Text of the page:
It seems so simple when I explain it to me that way!

I continue live-blogging my reading of Vol. 3 of The Collected Letters of C. S. Lewis.

Just went through the year (1960) when Lewis’ wife, Joy Davidman, dies. One of the most poignant things about this part of the book is the fact that Lewis keeps up his mountainous correspondence almost without a break.

It makes you wonder about the people who wrote to him (especially Mary Willis Shelburne, the “American Lady” of Letters to an American Lady, the quality of whose letters you can only guess based on his replies. But she apparently thought of him as her personal unpaid counselor, a man with nothing in the world to do but advise her on how to pay her bills and get along with her daughter). One thinks of that poor man, himself in bad health, who had for years considered his personal correspondence a sort of hairshirt that he bore for the love of Christ, pushing his arthritic hand across the paper just as he always had, even with his heart broken.

If I’d been in his place, I’m pretty sure I’d have said, “I deserve some personal freedom just now.” I’d have sent form letters to all but my real friends, and I’d have assumed that the real friends would understand a period of silence.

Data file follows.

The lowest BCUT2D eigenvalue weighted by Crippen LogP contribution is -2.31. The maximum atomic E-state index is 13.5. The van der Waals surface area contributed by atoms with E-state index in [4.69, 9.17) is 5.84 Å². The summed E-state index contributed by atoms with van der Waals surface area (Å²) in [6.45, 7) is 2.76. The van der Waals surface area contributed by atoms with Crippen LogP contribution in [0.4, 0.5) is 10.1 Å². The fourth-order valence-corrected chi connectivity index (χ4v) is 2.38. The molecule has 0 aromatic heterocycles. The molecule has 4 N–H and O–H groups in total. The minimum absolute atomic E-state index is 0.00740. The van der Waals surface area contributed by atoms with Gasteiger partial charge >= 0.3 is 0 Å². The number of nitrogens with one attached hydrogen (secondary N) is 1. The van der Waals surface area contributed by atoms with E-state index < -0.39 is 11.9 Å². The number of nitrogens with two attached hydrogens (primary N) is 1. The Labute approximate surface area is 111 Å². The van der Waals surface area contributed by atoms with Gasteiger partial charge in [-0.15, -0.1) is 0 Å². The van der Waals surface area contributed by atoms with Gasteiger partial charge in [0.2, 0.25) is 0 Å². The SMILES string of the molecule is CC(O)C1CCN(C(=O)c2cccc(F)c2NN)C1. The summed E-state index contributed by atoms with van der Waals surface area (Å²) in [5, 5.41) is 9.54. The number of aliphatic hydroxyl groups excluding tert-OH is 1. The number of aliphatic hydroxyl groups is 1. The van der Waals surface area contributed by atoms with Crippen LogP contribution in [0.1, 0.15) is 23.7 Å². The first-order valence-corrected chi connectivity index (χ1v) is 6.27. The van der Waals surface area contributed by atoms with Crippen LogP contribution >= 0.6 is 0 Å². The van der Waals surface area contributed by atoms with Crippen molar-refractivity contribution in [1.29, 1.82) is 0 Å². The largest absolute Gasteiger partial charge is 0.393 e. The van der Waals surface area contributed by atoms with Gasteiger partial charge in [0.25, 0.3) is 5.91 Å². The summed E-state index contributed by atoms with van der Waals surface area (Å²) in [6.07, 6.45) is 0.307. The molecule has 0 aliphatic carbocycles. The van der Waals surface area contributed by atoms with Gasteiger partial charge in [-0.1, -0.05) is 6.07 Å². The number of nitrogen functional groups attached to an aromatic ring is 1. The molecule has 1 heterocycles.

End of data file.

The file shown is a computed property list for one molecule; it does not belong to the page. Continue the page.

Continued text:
The first letter in the book after Joy’s funeral is one to a lady in Fairbanks, Alaska (not Mrs. Shelburne). She has asked about something Lewis wrote in The Problem of Pain about God’s compassion. She apparently has some trouble reconciling the doctrine of God’s impassivity (the fact that he has no emotions in the human sense) with the biblical picture of God as being loving, angry, jealous, etc.

Lewis’ answer is somewhat philosophical, talking about how God is essentially a Mystery, whom we can never comprehend.

This is true. But I’m going to make so bold as to offer a (partial) explanation. Needless to say, if it’s true someone has doubtless said it before, and you’re free to tell me about it. If it’s original, I’m probably wrong.

But here’s how I see it.

We’re handicapped in thinking about God by the fact that we are singular beings who live in time, while He is a Trinitarian Being who dwells in eternity.

In other words, it seems to me, we can’t understand how someone can be unchanging and yet have emotions, because for us emotions always involve change.

But God is capable of being both loving and angry at the same time. (And when I say “at the same time, I’m obviously speaking from our point of view. From God’s point of view the statement is meaningless.) He has always been loving, and He has always been angry (at the perversion of His creation we call evil; in fact His anger is just a facet of His love). He doesn’t have to switch from one to another. It’s all eternally present with Him.

So now I’ve settled it for you.

You may thank me by buying my books.

I’ll even answer letters, in moderation.